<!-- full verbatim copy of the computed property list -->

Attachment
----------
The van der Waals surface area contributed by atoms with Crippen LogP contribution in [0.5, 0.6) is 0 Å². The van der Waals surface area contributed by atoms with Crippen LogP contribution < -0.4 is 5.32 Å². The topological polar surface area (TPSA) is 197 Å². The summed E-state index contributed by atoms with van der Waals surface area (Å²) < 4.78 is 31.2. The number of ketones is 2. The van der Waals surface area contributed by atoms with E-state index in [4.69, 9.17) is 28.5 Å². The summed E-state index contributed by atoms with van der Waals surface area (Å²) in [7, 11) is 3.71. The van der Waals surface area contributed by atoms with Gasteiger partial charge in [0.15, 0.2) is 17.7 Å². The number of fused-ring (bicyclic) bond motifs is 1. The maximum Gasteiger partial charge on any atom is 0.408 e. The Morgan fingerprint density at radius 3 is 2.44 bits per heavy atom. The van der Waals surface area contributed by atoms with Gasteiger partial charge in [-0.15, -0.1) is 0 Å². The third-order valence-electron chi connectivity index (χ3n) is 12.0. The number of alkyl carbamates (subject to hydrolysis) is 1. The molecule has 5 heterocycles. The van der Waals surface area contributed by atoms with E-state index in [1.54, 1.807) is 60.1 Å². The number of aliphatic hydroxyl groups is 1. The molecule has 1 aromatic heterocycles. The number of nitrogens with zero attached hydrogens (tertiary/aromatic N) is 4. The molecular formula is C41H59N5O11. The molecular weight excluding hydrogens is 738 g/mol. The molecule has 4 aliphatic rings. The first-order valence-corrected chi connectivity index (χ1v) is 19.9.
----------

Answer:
The van der Waals surface area contributed by atoms with Crippen LogP contribution in [0.5, 0.6) is 0 Å². The van der Waals surface area contributed by atoms with Crippen LogP contribution < -0.4 is 5.32 Å². The topological polar surface area (TPSA) is 197 Å². The summed E-state index contributed by atoms with van der Waals surface area (Å²) < 4.78 is 31.2. The number of ketones is 2. The van der Waals surface area contributed by atoms with E-state index in [4.69, 9.17) is 28.5 Å². The summed E-state index contributed by atoms with van der Waals surface area (Å²) in [7, 11) is 3.71. The van der Waals surface area contributed by atoms with Gasteiger partial charge in [0.15, 0.2) is 17.7 Å². The number of fused-ring (bicyclic) bond motifs is 1. The maximum Gasteiger partial charge on any atom is 0.408 e. The Morgan fingerprint density at radius 3 is 2.44 bits per heavy atom. The van der Waals surface area contributed by atoms with Gasteiger partial charge in [-0.15, -0.1) is 0 Å². The third-order valence-electron chi connectivity index (χ3n) is 12.0. The number of alkyl carbamates (subject to hydrolysis) is 1. The molecule has 5 heterocycles. The van der Waals surface area contributed by atoms with E-state index in [1.54, 1.807) is 60.1 Å². The number of aliphatic hydroxyl groups is 1. The molecule has 1 aromatic heterocycles. The number of nitrogens with zero attached hydrogens (tertiary/aromatic N) is 4. The molecular formula is C41H59N5O11. The molecular weight excluding hydrogens is 738 g/mol. The molecule has 4 aliphatic rings. The first-order valence-corrected chi connectivity index (χ1v) is 19.9.